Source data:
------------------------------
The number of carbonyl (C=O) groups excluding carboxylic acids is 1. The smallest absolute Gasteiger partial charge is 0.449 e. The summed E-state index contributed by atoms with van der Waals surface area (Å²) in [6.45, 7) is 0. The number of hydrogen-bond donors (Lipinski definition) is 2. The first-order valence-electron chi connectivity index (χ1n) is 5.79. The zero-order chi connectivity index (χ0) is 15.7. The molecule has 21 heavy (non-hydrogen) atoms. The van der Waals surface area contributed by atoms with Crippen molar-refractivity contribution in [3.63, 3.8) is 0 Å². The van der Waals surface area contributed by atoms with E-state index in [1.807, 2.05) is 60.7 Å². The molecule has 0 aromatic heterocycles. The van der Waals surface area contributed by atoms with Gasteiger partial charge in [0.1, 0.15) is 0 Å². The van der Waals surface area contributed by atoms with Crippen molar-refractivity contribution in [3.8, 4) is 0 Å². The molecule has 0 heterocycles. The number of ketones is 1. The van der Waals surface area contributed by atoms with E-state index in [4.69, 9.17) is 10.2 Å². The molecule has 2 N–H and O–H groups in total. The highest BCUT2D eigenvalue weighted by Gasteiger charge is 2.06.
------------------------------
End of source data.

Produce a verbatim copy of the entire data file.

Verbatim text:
The number of carbonyl (C=O) groups excluding carboxylic acids is 1. The smallest absolute Gasteiger partial charge is 0.449 e. The summed E-state index contributed by atoms with van der Waals surface area (Å²) in [6.45, 7) is 0. The number of hydrogen-bond donors (Lipinski definition) is 2. The first-order valence-electron chi connectivity index (χ1n) is 5.79. The zero-order chi connectivity index (χ0) is 15.7. The molecule has 21 heavy (non-hydrogen) atoms. The van der Waals surface area contributed by atoms with Crippen molar-refractivity contribution in [3.63, 3.8) is 0 Å². The van der Waals surface area contributed by atoms with E-state index in [1.807, 2.05) is 60.7 Å². The molecule has 0 aromatic heterocycles. The van der Waals surface area contributed by atoms with Gasteiger partial charge in [0.1, 0.15) is 0 Å². The van der Waals surface area contributed by atoms with Crippen molar-refractivity contribution in [3.8, 4) is 0 Å². The molecule has 0 heterocycles. The number of ketones is 1. The van der Waals surface area contributed by atoms with E-state index in [4.69, 9.17) is 10.2 Å². The molecule has 2 N–H and O–H groups in total. The highest BCUT2D eigenvalue weighted by Gasteiger charge is 2.06.